Food is complicated but also an example of where the UK imports more than it exports. The UK will never be self-sufficient in food, and should not try. But the UK does have some of the best welfare standards, so that's a selling point. In the economics of food, are the EU really willing to sacrifice the Danish pork industry, or bulldoze the Dutch glasshouses, or the Spanish tomato industry just to prove a point? Well, probably.

In the economics of food, if a Spanish tomato, or a Dutch courgette, or a French bag of wheat gets too expensive, then the supermarkets will change their supply chain. Tomatoes grow very well in Turkey, or Morocco, or Egypt. As to exports - well if the EU makes the export of English wine complicated then I am sure a reciprocal complication can be added to French, Spanish and Italian wine.

One good thing that may come out of Brexit is the unilateral prohibition of export and import of live animals and the raising of standards for meat imports.



posted on Dec, 20 2018 @ 04:17 AM
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originally posted by: alldaylong

Watching The BBC News last night, and they where reporting from a German Printing Company
The company do most of their business with The U.K. They are fearful that if a deal can't be struck, their company will have to close.

It is not " all one way traffic "



Which proves the point that the EU is more interested in punishing the UK

for 'daring' to leave the EU and as a lesson to any other countries waiting

in the wings to do the same...... and there are some.



posted on Dec, 20 2018 @ 06:42 AM
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a reply to: Peeple

well thank # the US isnt in a union with EU and trying to leave as we'd never hear the end of it !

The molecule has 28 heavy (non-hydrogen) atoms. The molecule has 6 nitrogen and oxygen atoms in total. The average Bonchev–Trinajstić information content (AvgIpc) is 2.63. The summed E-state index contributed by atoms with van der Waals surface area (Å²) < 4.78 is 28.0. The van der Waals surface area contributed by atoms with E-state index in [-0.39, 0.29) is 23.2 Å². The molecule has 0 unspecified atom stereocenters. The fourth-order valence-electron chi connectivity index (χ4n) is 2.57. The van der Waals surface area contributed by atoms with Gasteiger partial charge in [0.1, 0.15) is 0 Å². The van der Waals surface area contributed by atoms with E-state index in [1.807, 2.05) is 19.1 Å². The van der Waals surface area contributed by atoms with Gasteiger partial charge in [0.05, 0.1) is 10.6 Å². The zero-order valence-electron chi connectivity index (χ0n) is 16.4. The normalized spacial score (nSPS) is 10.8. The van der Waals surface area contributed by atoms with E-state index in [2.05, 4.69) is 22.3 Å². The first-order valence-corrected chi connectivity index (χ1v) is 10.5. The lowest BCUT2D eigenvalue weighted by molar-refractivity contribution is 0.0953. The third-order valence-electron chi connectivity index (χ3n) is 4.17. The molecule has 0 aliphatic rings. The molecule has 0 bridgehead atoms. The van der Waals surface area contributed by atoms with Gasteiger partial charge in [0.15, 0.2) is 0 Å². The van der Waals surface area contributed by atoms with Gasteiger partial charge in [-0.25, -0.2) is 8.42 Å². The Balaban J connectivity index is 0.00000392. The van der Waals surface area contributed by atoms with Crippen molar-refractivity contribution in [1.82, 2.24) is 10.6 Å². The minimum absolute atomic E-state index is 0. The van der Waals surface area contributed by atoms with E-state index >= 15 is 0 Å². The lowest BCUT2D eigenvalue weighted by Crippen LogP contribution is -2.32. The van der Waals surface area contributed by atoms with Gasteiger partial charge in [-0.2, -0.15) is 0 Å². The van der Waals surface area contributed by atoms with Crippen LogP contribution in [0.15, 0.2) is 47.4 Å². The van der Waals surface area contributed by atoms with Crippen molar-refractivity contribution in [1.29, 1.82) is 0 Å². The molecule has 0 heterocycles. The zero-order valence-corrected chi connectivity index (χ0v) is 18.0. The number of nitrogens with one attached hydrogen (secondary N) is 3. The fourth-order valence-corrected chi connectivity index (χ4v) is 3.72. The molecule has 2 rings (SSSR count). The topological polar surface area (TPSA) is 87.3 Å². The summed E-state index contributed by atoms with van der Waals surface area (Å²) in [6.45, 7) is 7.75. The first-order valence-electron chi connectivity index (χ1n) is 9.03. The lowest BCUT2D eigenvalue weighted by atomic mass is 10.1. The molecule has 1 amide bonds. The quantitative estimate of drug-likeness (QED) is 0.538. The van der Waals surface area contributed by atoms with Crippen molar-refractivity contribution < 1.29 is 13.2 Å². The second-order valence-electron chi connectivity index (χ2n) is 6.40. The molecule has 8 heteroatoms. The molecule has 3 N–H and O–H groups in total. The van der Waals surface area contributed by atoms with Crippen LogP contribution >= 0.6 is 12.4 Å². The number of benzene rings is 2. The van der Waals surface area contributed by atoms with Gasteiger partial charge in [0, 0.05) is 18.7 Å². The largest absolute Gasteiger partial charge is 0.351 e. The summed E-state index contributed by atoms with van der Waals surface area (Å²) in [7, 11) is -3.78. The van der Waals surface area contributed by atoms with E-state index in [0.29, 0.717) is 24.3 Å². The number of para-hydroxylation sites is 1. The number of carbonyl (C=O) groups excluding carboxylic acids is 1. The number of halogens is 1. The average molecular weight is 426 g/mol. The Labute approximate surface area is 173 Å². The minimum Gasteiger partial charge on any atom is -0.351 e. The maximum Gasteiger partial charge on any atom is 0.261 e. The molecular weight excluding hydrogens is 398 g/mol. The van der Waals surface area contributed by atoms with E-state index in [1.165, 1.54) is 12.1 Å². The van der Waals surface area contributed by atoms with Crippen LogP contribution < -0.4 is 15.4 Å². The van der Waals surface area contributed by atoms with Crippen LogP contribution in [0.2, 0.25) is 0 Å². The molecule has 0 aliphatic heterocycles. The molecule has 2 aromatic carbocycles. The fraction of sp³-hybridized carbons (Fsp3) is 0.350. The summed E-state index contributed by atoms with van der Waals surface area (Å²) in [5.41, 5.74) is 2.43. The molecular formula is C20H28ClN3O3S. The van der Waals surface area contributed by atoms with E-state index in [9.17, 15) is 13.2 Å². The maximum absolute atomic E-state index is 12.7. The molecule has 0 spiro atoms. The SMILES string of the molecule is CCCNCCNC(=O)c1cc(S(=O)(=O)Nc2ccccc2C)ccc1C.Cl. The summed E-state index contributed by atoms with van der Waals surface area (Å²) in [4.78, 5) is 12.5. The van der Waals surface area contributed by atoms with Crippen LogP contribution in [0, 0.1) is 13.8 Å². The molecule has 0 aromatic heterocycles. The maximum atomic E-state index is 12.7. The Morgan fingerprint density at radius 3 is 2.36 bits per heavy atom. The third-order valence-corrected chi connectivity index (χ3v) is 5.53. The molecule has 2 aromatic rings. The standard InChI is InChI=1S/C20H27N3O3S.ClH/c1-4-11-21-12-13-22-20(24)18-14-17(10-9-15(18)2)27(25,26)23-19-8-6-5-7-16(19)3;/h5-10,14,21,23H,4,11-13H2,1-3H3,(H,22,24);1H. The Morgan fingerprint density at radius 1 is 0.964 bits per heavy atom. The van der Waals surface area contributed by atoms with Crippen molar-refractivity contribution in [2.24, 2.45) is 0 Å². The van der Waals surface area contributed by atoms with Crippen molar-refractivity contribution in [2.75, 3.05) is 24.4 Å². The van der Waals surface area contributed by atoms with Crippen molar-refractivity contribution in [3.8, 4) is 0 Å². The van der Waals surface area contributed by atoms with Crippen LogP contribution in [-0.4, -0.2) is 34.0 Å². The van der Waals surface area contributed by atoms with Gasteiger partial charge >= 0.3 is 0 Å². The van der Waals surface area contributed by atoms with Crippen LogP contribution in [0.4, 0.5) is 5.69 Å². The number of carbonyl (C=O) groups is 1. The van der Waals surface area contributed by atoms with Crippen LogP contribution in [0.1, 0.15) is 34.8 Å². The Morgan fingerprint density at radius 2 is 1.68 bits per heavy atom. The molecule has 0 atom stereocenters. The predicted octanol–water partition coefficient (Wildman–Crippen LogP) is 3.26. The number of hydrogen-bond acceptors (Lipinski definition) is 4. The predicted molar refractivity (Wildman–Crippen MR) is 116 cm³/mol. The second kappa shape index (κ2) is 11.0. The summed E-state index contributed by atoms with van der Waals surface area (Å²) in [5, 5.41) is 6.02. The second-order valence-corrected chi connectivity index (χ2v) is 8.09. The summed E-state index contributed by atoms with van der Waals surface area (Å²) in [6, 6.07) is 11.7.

we speak about brexit for a couple months and we are whining yet ATS is awash with US political dichotomy threads of nothing but whining from US members every single day!

Kind of hypocritical to say that the UK members are whining about brexit , when in comparison all the US members do is whine about politics , Clinton < Trump how how many threads , left right bashing , bush , obama , obama , trump
it's like that is absolutely all that you ever talk about !

and it says a lot about you as a person if all you want to do is try to wind up UK members in all of your posts telling us to SUCK IT UP !

Ken whit ye can suck ?



posted on Dec, 20 2018 @ 07:11 AM
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a reply to: sapien82

Yes - Trump this, Hilary that, right v left etc. It's been endless whining.



posted on Dec, 20 2018 @ 07:28 AM
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a reply to: oldcarpy

aye carpy I am fed up of all the constant bickering and whining from US members, you voted for him so SUCK IT UP
to all the clintons and SUCK IT UP to all the folk who hate trump

just SUCK IT UP and wheesht

like actually gonnae jist PIPE DOON



posted on Dec, 20 2018 @ 08:02 AM
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a reply to: ScepticScot

Why is it, do you think, that the EU is at this present time our biggest trading partner?

Do you think, maybe, it is because we are in the EU?

What a redundant argument you put forth.



posted on Dec, 20 2018 @ 08:04 AM
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a reply to: sapien82

Trouble is, they ain't gonna stop their whining - ever. American politics. It's more of a joke than ours!



posted on Dec, 20 2018 @ 08:15 AM
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originally posted by: Dem0nc1eaner
a reply to: ScepticScot

Why is it, do you think, that the EU is at this present time our biggest trading partner?

Do you think, maybe, it is because we are in the EU?

What a redundant argument you put forth.



Because it's a massive block of 500million people, with similar developed economies, that is on the nearest land mass might also have a bit to do with.



posted on Dec, 20 2018 @ 09:18 AM
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a reply to: ScepticScot

I think that might just have more to do with it.



posted on Dec, 20 2018 @ 02:15 PM
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a reply to: and14263


. . . winter sports and recreational tourism have very significant negative environmental and cultural impacts.


. . . much of this employment is in the form of low-skilled low-paying jobs that exceed the size of the local workforce. As a result, there is an influx of outside workers with the attendant challenges to housing and social support . . .

www.onthesnow.com...

Stuff the twits they're trashing my planet.